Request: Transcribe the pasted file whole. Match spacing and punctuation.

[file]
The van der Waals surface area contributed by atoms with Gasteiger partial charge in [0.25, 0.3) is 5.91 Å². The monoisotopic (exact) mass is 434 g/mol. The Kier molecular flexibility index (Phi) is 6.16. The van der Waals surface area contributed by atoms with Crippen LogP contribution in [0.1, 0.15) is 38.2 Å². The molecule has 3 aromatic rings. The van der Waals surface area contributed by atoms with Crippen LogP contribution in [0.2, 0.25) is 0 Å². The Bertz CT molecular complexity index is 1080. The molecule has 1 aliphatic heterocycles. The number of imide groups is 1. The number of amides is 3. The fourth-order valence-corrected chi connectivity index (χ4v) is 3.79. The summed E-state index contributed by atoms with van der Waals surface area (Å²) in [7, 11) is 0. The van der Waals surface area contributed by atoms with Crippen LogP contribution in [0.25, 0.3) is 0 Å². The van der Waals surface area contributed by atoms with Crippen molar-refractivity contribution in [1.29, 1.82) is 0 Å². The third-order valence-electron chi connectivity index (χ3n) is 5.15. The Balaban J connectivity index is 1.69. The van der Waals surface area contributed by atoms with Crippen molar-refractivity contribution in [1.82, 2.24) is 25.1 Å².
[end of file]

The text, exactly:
The van der Waals surface area contributed by atoms with Gasteiger partial charge in [0.25, 0.3) is 5.91 Å². The monoisotopic (exact) mass is 434 g/mol. The Kier molecular flexibility index (Phi) is 6.16. The van der Waals surface area contributed by atoms with Crippen LogP contribution in [0.1, 0.15) is 38.2 Å². The molecule has 3 aromatic rings. The van der Waals surface area contributed by atoms with Crippen LogP contribution in [0.2, 0.25) is 0 Å². The Bertz CT molecular complexity index is 1080. The molecule has 1 aliphatic heterocycles. The number of imide groups is 1. The number of amides is 3. The fourth-order valence-corrected chi connectivity index (χ4v) is 3.79. The summed E-state index contributed by atoms with van der Waals surface area (Å²) in [7, 11) is 0. The van der Waals surface area contributed by atoms with Crippen LogP contribution in [0.25, 0.3) is 0 Å². The van der Waals surface area contributed by atoms with Crippen molar-refractivity contribution in [1.29, 1.82) is 0 Å². The third-order valence-electron chi connectivity index (χ3n) is 5.15. The Balaban J connectivity index is 1.69. The van der Waals surface area contributed by atoms with Crippen molar-refractivity contribution in [1.82, 2.24) is 25.1 Å².